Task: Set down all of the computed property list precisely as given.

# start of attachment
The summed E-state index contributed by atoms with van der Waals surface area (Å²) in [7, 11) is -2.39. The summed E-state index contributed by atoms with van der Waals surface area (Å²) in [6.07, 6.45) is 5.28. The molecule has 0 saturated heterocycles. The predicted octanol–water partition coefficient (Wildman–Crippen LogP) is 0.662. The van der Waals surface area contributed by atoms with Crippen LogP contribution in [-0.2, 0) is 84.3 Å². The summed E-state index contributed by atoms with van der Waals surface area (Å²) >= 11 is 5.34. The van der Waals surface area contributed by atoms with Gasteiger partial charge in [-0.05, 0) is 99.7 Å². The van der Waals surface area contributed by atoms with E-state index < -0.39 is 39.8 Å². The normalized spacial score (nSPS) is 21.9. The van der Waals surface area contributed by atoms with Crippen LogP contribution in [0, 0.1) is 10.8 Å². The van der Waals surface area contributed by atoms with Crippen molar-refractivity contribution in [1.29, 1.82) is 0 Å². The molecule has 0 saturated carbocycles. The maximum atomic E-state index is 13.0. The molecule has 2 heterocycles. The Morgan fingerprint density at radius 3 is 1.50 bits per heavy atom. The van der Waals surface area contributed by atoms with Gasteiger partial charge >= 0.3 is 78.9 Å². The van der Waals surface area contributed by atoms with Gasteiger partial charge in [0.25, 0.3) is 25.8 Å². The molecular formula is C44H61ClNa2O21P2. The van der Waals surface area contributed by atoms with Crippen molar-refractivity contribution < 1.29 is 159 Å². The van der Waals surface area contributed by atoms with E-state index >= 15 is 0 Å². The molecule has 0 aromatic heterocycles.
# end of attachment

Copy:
The summed E-state index contributed by atoms with van der Waals surface area (Å²) in [7, 11) is -2.39. The summed E-state index contributed by atoms with van der Waals surface area (Å²) in [6.07, 6.45) is 5.28. The molecule has 0 saturated heterocycles. The predicted octanol–water partition coefficient (Wildman–Crippen LogP) is 0.662. The van der Waals surface area contributed by atoms with Crippen LogP contribution in [-0.2, 0) is 84.3 Å². The summed E-state index contributed by atoms with van der Waals surface area (Å²) >= 11 is 5.34. The van der Waals surface area contributed by atoms with Gasteiger partial charge in [-0.05, 0) is 99.7 Å². The van der Waals surface area contributed by atoms with E-state index < -0.39 is 39.8 Å². The normalized spacial score (nSPS) is 21.9. The van der Waals surface area contributed by atoms with Crippen LogP contribution in [0, 0.1) is 10.8 Å². The van der Waals surface area contributed by atoms with Crippen molar-refractivity contribution in [1.29, 1.82) is 0 Å². The molecule has 0 saturated carbocycles. The maximum atomic E-state index is 13.0. The molecule has 2 heterocycles. The Morgan fingerprint density at radius 3 is 1.50 bits per heavy atom. The van der Waals surface area contributed by atoms with Gasteiger partial charge >= 0.3 is 78.9 Å². The van der Waals surface area contributed by atoms with Gasteiger partial charge in [0.25, 0.3) is 25.8 Å². The molecular formula is C44H61ClNa2O21P2. The van der Waals surface area contributed by atoms with Crippen molar-refractivity contribution < 1.29 is 159 Å². The van der Waals surface area contributed by atoms with E-state index >= 15 is 0 Å². The molecule has 0 aromatic heterocycles.